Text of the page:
Vol. 4, No. 1, 2009

 Recent Issues Volume 13, Issue 2 Volume 13, Issue 1 Volume 12, Issue 1 Volume 11, Issue 2 Volume 11, Issue 1 Volume 10, Issue 2 Volume 10, Issue 1 Volume 9, Issue 2 Volume 9, Issue 1 Volume 8, Issue 1 Volume 7, Issue 2 Volume 7, Issue 1 Volume 6, Issue 1 Volume 5, Issue 2 Volume 5, Issue 1 Volume 4, Issue 1 Volume 3, Issue 1 Volume 2, Issue 1 Volume 1, Issue 1
 The Journal Subscriptions Editorial Board About the Journal Scientific Advantages Submission Guidelines Submission Form Editorial Login Ethics Statement Contacts Author Index To Appear ISSN: 2157-5452 (e-only) ISSN: 1559-3940 (print) Other MSP Journals
Comments on high-order integrators embedded within integral deferred correction methods

Andrew Christlieb, Benjamin Ong and Jing-Mei Qiu

Vol. 4 (2009), No. 1, 27–56
Abstract

A class of novel deferred correction methods, integral deferred correction (IDC) methods, is studied. This class of methods is an extension of ideas introduced by Dutt, Greengard and Rokhlin on spectral deferred correction (SDC) methods for solving ordinary differential equations (ODEs). The novel nature of this class of defect correction methods is that the correction of the defect is carried out using an accurate integral form of the residual instead of the more familiar differential form. As a family of methods, these schemes are capable of matching the efficiency of popular high-order RK methods.

The smoothness of the error vector associated with an IDC method is an important indicator of the order of convergence that can be expected from a scheme (Christlieb, Ong, and Qiu; Hansen and Strain; Skeel). It is demonstrated that embedding an $r$-th order integrator in the correction loop of an IDC method does not always result in an $r$-th order increase in accuracy. Examples include IDC methods constructed using non-self-starting multistep integrators, and IDC methods constructed using a nonuniform distribution of quadrature nodes.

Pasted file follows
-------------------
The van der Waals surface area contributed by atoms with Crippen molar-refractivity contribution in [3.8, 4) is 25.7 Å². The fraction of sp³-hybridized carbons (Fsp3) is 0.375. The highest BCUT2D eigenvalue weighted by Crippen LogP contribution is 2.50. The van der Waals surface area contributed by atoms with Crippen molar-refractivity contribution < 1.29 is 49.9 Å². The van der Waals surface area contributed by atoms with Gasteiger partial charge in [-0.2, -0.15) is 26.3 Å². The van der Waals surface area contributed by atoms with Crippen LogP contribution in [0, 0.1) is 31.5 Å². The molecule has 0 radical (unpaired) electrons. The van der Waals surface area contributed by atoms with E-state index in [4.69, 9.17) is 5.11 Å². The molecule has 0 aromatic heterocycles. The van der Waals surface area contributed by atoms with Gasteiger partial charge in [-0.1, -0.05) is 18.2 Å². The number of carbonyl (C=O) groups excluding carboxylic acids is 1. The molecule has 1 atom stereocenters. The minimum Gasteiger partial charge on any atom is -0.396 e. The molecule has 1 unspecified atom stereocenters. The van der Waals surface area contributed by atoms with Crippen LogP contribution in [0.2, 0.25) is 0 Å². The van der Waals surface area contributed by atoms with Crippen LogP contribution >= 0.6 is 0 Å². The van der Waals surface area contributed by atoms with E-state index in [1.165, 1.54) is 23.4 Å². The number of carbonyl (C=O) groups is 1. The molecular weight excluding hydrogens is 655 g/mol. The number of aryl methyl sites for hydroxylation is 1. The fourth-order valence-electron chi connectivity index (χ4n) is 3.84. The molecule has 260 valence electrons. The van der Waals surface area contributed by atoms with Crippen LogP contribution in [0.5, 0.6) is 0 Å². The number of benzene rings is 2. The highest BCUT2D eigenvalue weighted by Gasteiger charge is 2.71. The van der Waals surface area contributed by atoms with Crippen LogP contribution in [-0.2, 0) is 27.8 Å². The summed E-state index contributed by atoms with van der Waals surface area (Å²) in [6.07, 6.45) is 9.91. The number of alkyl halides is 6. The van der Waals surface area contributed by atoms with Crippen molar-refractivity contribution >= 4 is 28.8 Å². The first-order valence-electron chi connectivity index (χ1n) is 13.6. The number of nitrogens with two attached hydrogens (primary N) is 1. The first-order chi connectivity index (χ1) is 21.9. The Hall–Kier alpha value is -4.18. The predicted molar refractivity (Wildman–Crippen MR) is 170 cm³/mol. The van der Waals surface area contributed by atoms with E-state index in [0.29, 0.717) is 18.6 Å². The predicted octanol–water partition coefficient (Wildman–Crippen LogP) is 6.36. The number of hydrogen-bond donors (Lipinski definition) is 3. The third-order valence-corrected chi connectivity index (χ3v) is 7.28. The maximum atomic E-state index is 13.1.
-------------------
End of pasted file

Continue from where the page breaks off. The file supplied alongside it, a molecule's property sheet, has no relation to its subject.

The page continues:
Additionally, the integral deferred correction concept is reposed as a framework to generate high-order Runge–Kutta (RK) methods; specifically, we explain how the prediction and correction loops can be incorporated as stages of a high-order RK method. This alternate point of view allows us to utilize standard methods for quantifying the performance (efficiency, accuracy and stability) of integral deferred correction schemes. It is found that IDC schemes constructed using uniformly distributed nodes and high-order integrators are competitive in terms of efficiency with IDC schemes constructed using Gauss–Lobatto nodes and forward Euler integrators. With respect to regions of absolute stability, however, IDC methods constructed with uniformly distributed nodes and high-order integrators are far superior. It is observed that as the order of the embedded integrator increases, the stability region of the IDC method increases.

Keywords
spectral deferred correction methods, integral deferred correction methods, Runge–Kutta methods, multistage methods, multistep methods, efficiency, stability, accuracy
Mathematical Subject Classification 2000
Primary: 65L05, 65L06, 65L20, 65L70
Secondary: 65B05